In addition, patients treated with RAPAFLO(R) 4 mg showed significantly better results relative to placebo on the physical component of another widely accepted evaluation tool, the 12-Item Short Form Health Survey (SF-12) developed to study patients with chronic conditions (4.2 +/- 8.1 vs 1.7 +/- 9.0; P=.049). In a global response assessment (GRA), 56 percent of patients treated with RAPAFLO(R) 4 mg versus 29 percent of patients receiving placebo reported moderate or marked improvement (P= 0.0069). An increase in dose to 8 mg resulted in no incremental increased effect.
Overall, one in three (33.1%) of men in the study experienced a treatment-related adverse event (AE). The incidences of drug-related AEs were similar for RAPAFLO(R) 4 mg and placebo, and included: dizziness (1.9%, 4 mg; 8.9%, 8 mg; 7.4%, placebo); headache (0, 4 mg; 4.4%, 8 mg; 1.9%, placebo); nasal congestion (3.8%, 4 mg; 6.7%, 8 mg; 0, placebo); and decreased libido (1.9%, 4 mg; 2.2%, 8 mg; 1.9%, placebo). The most common adverse event was retrograde ejaculation. More men treated with RAPAFLO(R) versus placebo experienced retrograde ejaculation (26.9%, 4 mg; 40%, 8 mg; 1.9%, placebo). Retrograde ejaculation, or an orgasm with reduced semen, is an expected and reversible effect of selective alpha blockers and thought to be a direct reflection of the product's selective binding properties. Discontinuation rates due to a drug-related adverse event were 5.8 percent f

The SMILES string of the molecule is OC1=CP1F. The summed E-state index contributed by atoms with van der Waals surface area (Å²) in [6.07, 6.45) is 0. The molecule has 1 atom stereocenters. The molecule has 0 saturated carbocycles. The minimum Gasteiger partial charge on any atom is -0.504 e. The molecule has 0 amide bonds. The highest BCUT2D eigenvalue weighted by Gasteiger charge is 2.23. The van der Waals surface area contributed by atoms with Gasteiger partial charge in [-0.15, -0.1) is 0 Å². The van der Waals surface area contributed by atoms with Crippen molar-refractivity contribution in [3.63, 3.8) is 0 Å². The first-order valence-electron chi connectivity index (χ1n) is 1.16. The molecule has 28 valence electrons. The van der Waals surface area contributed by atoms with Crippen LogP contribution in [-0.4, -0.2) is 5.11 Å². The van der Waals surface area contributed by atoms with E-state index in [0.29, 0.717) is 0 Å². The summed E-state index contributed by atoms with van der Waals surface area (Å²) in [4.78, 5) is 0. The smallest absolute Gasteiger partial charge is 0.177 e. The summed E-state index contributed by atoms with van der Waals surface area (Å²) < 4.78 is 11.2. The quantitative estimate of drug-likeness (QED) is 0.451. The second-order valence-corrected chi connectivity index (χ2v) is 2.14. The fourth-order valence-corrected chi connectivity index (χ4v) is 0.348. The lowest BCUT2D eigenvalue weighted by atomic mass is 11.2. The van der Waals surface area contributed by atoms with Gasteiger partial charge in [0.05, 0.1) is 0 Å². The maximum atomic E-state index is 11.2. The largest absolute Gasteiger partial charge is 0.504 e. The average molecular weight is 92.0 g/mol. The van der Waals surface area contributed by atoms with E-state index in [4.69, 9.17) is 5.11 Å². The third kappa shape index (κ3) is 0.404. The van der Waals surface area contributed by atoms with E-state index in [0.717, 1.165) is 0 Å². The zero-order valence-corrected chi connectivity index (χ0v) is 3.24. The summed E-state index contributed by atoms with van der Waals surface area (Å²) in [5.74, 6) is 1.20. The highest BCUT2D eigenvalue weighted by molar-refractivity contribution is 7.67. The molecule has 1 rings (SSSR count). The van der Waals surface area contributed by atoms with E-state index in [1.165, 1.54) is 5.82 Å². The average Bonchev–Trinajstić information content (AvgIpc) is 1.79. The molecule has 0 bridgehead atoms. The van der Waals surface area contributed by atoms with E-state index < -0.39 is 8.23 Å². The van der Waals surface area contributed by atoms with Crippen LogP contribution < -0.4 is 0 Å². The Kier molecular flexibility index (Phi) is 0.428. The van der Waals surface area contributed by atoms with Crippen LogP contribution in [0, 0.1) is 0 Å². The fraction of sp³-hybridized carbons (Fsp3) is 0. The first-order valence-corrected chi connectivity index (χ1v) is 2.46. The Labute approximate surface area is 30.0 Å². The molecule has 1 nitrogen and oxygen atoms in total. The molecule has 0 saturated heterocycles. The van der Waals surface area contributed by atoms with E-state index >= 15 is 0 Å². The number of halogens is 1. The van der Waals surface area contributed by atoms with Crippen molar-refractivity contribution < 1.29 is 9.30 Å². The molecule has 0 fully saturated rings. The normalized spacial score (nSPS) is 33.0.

|SOURCE Watson Pharmaceuticals, Inc.|
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